Due to the complexity of the brain, neurological problems have always been one of the most poorly understood medical complications, and subsequently one of the most difficult to treat. Doctors as early as 6500 BC would sometimes use trepanation to treat what doctors now know to be neurological disorders, but were then thought of as an attack of the evil spirits. Trepanation is the act of boring a hole into the patient’s head in order to expose the thin tissue called dura mater which covers it. This was used to “treat” everything from persistent headaches and seizures to skull fractures among others conditions. We don’t know about you, but we’d probably have just kept those headache complaints to ourselves.
It’s safe to say that neurosurgery has come a long way–and we’re very, very grateful for that.
So, what does neurosurgery look like in the XXI century? We now live in a world where 3D printing, microsurgery, high fidelity audio and video equipment and, of course, Augmented Reality/ Mixed Reality (AR/MR) are only a few of the amazing technologies that we have at our disposal, and neurosurgery is one of the medical specialties that making the most of it. Neuronavigation is promising to become an essential tool for pursuing minimally invasive and safer stereotactic surgeries. Sadly, work still needs to be done on the ergonomics and design of this technology in order for it to be ready to use in the surgical field, but it shows a lot of promise. AR allows the augmentation of virtual information onto real-world images, making it the perfect companion for this kind of surgical technology.
MRI imaging can be used to create a 3D model of the patient’s body in the area where surgeons plan to operate, and that image can be used as a precise reference during the surgery. Basically, AR allows the the virtual 3D reference model of the neuronavigator to be overlayed on top of the the real operative field, reducing mistakes and uncertainty. Sounds neat, right? Well, this technology is being developed right now! A surgeon from the department of Neurosurgery of the PLA General Hospital in Beijing, China has worked out a way to merge AR/VR technology with the neuronavigational equipment.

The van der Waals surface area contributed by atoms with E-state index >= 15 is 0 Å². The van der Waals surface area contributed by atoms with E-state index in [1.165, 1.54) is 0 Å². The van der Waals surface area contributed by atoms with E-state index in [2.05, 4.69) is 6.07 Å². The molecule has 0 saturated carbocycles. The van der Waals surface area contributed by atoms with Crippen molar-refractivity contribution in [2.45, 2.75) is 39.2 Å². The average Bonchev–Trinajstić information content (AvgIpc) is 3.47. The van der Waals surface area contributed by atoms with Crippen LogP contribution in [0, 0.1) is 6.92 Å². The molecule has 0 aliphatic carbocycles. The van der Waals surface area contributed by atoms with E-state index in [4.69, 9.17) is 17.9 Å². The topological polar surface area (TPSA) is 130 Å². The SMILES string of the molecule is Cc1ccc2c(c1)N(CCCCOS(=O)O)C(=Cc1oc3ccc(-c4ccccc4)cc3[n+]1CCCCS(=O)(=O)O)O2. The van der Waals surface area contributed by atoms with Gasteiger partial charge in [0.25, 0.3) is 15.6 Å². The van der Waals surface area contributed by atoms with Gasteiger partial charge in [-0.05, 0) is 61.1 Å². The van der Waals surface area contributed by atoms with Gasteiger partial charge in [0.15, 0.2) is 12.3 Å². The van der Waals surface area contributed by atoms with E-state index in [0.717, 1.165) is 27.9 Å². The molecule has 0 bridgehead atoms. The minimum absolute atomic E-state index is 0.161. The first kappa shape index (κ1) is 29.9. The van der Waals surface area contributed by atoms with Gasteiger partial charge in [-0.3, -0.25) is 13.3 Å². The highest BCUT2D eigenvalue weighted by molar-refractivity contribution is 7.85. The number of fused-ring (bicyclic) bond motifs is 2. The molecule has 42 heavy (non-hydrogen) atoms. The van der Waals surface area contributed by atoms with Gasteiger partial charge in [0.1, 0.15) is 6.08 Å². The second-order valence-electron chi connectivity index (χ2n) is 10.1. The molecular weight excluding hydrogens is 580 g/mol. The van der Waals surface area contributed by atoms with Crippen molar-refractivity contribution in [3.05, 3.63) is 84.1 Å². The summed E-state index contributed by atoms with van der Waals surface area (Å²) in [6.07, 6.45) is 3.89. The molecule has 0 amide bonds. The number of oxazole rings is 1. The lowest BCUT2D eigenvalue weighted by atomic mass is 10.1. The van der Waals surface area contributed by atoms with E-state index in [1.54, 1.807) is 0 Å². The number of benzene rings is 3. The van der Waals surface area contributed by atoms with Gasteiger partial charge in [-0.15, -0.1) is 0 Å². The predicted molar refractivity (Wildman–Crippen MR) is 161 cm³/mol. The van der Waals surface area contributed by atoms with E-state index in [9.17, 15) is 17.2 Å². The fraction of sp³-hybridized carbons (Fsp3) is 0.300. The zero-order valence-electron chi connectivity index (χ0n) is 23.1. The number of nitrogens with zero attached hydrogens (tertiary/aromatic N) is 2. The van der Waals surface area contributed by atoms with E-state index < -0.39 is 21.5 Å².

In this study, Glioma surgery
was performed on 79 patients using AR technology, with 55 patients operated Complete resection was achieved in 55 of 79 (69.6%) glioma patients who’d undergone the AR assisted surgery, as opposed to only 20 of the 55 (36.4%) control subjects. Both the complete resection rate and average extent of resection were improved in the AR-assisted surgery. You can check out similar studies here and here!
About 400,000 patients undergo spinal surgery at the US every year, and unfortunately, it doesn’t always grant patients relief. 3D printing has proven to be a great tool for pre-operative planning and even designing custom-made prosthetic pieces for each patient problem, which could increase the success rate of these procedures. The problem? 3D printing is not available for everyone, and: 3D printing is not an easy skill to learn.
Dr. Henrique Lampert, an orthopedic spinal surgeon working in Santa Catarina, Brazil at the Instituto de Ortopedia e Traumatologia de Jaraguá do Sul has begun work on an AR advancements in spinal surgery with Microsoft Hololens for spinal arthrodesis, a procedure designed to treat patients with neck and back pain, fractures, and bone cancer, in addition to providing corrective surgery for deformities. This treatment uses screws to fix the spine, and needs to be very precise. Some places in the world require that surgeons perform this surgery guided only by anatomical landmarks and intraoperative x-ray for correct placement of these screws.
Dr. Lampert saw in Microsoft’s HoloLens an opportunity to use holographic technology as an alternative to 3D printing practice models for surgeons to practice on. Being able to do pre-operative planning for the trajectory of the screws is crucial for successful surgery. It also allows surgeons to double check and make important clinical decisions in real time during the surgery. We know studies like this have been done before, but this is the first time that it’s been applied on a live surgery! You can watch the technique here.
We at ARinMED are extremely happy to see AR/MR technology seamlessly integrating into the medical field. Hololens was released as a developer kit less than a year ago on March 30th of 2016, and how many leaps has medicine made with it since then? This technology is so limitless that we know it will take off quickly when more of it is on the market. What do you think about it? Tell us in the comments section!